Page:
2.) Prioritize the story. Don’t avoid the fact that story is the priority for this game. Players can tend to insert unearned gags or gimmicks in an effort to evade the challenge at hand, so be wary of such choices eclipsing the narrative arc. While it’s certainly appropriate for a player to end their offer in an ellipses, for example (as Player D does above), such choices should set up your scene partners for success and joy. When these moments become wimps – deferring the responsibility of making a detailed offer – they can quickly diminish the momentum of the story, especially if this then becomes a recurring gag. Pass offs such as “And then something completely unexpected happened…” or “And that’s when she solved everything with one simple sentence…” may work well when utilized sparingly by teams with high levels of trust and bravery, but are more likely to scuttle the story if the team is struggling or just starting to find its stride.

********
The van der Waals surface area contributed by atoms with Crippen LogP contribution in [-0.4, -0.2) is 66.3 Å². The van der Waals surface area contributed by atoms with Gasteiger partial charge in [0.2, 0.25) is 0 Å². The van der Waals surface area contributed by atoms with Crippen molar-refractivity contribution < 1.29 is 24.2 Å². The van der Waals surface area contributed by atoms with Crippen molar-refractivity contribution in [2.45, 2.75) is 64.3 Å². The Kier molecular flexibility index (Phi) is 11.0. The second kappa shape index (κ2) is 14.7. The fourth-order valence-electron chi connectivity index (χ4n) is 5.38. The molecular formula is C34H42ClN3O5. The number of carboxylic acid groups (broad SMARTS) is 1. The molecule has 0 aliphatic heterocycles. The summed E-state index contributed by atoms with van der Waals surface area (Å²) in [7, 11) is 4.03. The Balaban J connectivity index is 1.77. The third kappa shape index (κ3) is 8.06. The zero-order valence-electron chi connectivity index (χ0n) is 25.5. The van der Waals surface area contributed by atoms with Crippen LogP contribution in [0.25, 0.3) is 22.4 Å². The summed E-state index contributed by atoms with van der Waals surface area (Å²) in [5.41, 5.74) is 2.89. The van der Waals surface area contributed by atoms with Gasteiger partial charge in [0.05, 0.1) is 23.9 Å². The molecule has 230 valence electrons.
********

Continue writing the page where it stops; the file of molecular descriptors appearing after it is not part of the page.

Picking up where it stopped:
3.) Contributions come in all shapes and sizes. There is ample room within this game to explore and honor a wide range of narrative gifts and inclinations. Not all excerpts need be the same length; in fact, it can provide a great energy shift to dynamically move from several sentences to a few carefully chosen words and back again. The ideal length of any given contribution is whatever is needed to make the current choice rich and helpful. Players can utilize their moment to largely extend on and enrich a detail or moment offered by a fellow teammate, or opt to advance the story with a dynamic next step. Or, obviously, they may do a little of both. Encourage and nurture this variety and individuality as each story unfolds.